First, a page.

Constructing the Hashemite Self-Identity in King Abdullah II’s Discourse

Ahmad El-Sharif


The aim of this article is to show how King Abdullah II of Jordan represents the layers of the Hashemites’ self-identity in his discourse. Within the framework of Critical Discourse Analysis, I explore the lexical and thematic choice by which King Abdullah II distinguishes himself, the Hashemite rulers, and Jordanians within the rhetoric of the exceptionality of the ‘Hashemite Jordan’ model. The article illustrates also how the discourse of the ‘dominant’ Hashemite ruling-class works on manufacturing the ‘dominated’ Jordanians’ consensus about Hashemites’ dominance and legitimacy through a set of three socio-cultural representations: the of historical legacy and religious affiliation, modernity and originality, and the of vanguard of reform.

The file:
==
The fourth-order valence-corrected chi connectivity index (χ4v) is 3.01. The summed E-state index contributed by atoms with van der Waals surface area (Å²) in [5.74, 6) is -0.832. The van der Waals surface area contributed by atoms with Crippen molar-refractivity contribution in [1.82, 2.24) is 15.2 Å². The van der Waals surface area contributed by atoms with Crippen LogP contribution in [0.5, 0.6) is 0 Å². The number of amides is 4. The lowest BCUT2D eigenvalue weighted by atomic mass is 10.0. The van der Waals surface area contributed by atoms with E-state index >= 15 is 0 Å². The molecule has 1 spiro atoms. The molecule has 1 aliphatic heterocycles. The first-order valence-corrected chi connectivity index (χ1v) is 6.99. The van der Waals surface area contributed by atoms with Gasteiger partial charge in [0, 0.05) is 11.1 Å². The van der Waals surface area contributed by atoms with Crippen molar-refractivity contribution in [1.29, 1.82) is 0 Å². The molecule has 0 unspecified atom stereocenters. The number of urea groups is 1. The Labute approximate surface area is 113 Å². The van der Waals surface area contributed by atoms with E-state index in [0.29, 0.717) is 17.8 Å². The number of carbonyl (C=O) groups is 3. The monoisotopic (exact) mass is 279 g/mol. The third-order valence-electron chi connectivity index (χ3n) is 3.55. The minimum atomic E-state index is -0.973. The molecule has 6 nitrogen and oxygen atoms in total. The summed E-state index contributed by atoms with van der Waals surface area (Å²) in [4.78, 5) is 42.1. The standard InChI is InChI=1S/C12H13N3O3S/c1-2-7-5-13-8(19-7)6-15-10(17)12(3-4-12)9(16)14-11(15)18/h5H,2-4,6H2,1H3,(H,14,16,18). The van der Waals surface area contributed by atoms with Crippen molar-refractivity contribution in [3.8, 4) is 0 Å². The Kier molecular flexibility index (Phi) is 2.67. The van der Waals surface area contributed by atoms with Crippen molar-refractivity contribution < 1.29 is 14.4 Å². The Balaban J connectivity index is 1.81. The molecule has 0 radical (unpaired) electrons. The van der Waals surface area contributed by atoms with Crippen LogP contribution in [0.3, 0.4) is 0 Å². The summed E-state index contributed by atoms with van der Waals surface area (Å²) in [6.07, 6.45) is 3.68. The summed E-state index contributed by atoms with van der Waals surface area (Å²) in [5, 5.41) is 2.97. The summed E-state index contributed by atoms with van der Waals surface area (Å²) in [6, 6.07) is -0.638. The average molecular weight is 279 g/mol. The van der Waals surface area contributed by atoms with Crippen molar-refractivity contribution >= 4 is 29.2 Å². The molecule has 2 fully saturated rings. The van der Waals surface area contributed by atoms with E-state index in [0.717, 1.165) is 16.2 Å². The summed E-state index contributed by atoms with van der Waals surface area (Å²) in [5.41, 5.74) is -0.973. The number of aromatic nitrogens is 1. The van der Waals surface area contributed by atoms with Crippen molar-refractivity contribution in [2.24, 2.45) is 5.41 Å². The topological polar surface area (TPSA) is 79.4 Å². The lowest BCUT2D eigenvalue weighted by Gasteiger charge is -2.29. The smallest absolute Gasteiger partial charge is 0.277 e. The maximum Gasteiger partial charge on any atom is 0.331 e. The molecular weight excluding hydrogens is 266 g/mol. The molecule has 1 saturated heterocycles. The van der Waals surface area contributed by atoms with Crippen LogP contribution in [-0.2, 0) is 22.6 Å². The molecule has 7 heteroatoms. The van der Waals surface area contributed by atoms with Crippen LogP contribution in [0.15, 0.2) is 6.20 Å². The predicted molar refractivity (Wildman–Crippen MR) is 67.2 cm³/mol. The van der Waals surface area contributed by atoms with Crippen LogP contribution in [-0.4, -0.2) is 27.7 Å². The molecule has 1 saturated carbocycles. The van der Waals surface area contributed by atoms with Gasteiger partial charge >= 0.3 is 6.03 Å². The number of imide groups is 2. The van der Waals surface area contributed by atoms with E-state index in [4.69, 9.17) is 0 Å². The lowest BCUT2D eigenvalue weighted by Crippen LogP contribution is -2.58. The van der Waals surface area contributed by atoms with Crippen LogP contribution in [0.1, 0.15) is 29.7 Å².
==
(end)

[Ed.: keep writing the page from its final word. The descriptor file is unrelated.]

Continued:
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International Journal of Linguistics  ISSN 1948-5425  Email:

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